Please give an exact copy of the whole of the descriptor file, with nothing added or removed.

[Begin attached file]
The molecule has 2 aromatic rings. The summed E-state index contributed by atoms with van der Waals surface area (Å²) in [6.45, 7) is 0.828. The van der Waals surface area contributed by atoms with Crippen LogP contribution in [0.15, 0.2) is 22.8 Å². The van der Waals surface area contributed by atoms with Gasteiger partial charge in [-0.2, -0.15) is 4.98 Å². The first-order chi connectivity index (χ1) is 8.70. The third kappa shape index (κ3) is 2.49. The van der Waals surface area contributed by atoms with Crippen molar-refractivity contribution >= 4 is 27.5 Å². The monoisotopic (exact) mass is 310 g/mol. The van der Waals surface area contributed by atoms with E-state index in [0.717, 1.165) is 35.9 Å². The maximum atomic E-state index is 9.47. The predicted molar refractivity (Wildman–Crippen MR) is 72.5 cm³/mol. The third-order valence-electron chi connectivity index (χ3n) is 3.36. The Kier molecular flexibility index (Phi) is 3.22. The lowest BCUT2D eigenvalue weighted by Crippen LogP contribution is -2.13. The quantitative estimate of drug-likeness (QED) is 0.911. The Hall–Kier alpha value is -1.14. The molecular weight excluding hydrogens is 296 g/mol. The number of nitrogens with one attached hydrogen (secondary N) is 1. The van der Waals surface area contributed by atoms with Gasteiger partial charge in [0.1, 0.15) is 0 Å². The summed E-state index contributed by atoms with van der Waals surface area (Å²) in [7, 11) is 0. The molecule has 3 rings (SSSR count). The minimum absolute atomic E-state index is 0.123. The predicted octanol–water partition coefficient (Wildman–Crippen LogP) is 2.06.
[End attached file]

The molecule has 2 aromatic rings. The summed E-state index contributed by atoms with van der Waals surface area (Å²) in [6.45, 7) is 0.828. The van der Waals surface area contributed by atoms with Crippen LogP contribution in [0.15, 0.2) is 22.8 Å². The van der Waals surface area contributed by atoms with Gasteiger partial charge in [-0.2, -0.15) is 4.98 Å². The first-order chi connectivity index (χ1) is 8.70. The third kappa shape index (κ3) is 2.49. The van der Waals surface area contributed by atoms with Crippen molar-refractivity contribution >= 4 is 27.5 Å². The monoisotopic (exact) mass is 310 g/mol. The van der Waals surface area contributed by atoms with E-state index in [0.717, 1.165) is 35.9 Å². The maximum atomic E-state index is 9.47. The predicted molar refractivity (Wildman–Crippen MR) is 72.5 cm³/mol. The third-order valence-electron chi connectivity index (χ3n) is 3.36. The Kier molecular flexibility index (Phi) is 3.22. The lowest BCUT2D eigenvalue weighted by Crippen LogP contribution is -2.13. The quantitative estimate of drug-likeness (QED) is 0.911. The Hall–Kier alpha value is -1.14. The molecular weight excluding hydrogens is 296 g/mol. The number of nitrogens with one attached hydrogen (secondary N) is 1. The van der Waals surface area contributed by atoms with Gasteiger partial charge in [0.1, 0.15) is 0 Å². The summed E-state index contributed by atoms with van der Waals surface area (Å²) in [7, 11) is 0. The molecule has 3 rings (SSSR count). The minimum absolute atomic E-state index is 0.123. The predicted octanol–water partition coefficient (Wildman–Crippen LogP) is 2.06.